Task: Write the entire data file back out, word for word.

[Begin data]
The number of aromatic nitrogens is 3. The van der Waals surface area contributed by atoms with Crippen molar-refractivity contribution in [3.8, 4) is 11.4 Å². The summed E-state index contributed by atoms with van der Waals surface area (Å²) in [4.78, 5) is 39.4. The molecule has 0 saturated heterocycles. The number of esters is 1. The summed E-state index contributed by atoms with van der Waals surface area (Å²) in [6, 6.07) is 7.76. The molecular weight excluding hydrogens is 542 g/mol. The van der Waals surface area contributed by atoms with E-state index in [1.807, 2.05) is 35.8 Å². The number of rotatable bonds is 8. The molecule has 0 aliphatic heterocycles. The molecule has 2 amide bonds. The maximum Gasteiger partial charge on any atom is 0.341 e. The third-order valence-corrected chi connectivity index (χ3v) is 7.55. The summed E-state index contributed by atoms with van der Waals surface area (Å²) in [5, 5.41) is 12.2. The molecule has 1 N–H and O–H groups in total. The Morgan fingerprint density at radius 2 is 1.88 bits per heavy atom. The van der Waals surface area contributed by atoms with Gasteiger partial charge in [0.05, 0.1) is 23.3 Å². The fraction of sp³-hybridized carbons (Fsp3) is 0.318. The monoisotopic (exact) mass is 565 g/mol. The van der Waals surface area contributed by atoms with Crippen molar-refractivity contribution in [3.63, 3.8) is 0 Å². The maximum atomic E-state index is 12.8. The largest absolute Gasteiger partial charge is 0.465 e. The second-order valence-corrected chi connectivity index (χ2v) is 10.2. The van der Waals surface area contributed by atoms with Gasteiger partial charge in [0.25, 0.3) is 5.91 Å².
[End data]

The number of aromatic nitrogens is 3. The van der Waals surface area contributed by atoms with Crippen molar-refractivity contribution in [3.8, 4) is 11.4 Å². The summed E-state index contributed by atoms with van der Waals surface area (Å²) in [4.78, 5) is 39.4. The molecule has 0 saturated heterocycles. The number of esters is 1. The summed E-state index contributed by atoms with van der Waals surface area (Å²) in [6, 6.07) is 7.76. The molecular weight excluding hydrogens is 542 g/mol. The van der Waals surface area contributed by atoms with E-state index in [1.807, 2.05) is 35.8 Å². The number of rotatable bonds is 8. The molecule has 0 aliphatic heterocycles. The molecule has 2 amide bonds. The maximum Gasteiger partial charge on any atom is 0.341 e. The third-order valence-corrected chi connectivity index (χ3v) is 7.55. The summed E-state index contributed by atoms with van der Waals surface area (Å²) in [5, 5.41) is 12.2. The molecule has 1 N–H and O–H groups in total. The Morgan fingerprint density at radius 2 is 1.88 bits per heavy atom. The van der Waals surface area contributed by atoms with Gasteiger partial charge in [0.05, 0.1) is 23.3 Å². The fraction of sp³-hybridized carbons (Fsp3) is 0.318. The monoisotopic (exact) mass is 565 g/mol. The van der Waals surface area contributed by atoms with Crippen molar-refractivity contribution in [3.63, 3.8) is 0 Å². The maximum atomic E-state index is 12.8. The largest absolute Gasteiger partial charge is 0.465 e. The second-order valence-corrected chi connectivity index (χ2v) is 10.2. The van der Waals surface area contributed by atoms with Gasteiger partial charge in [0.25, 0.3) is 5.91 Å².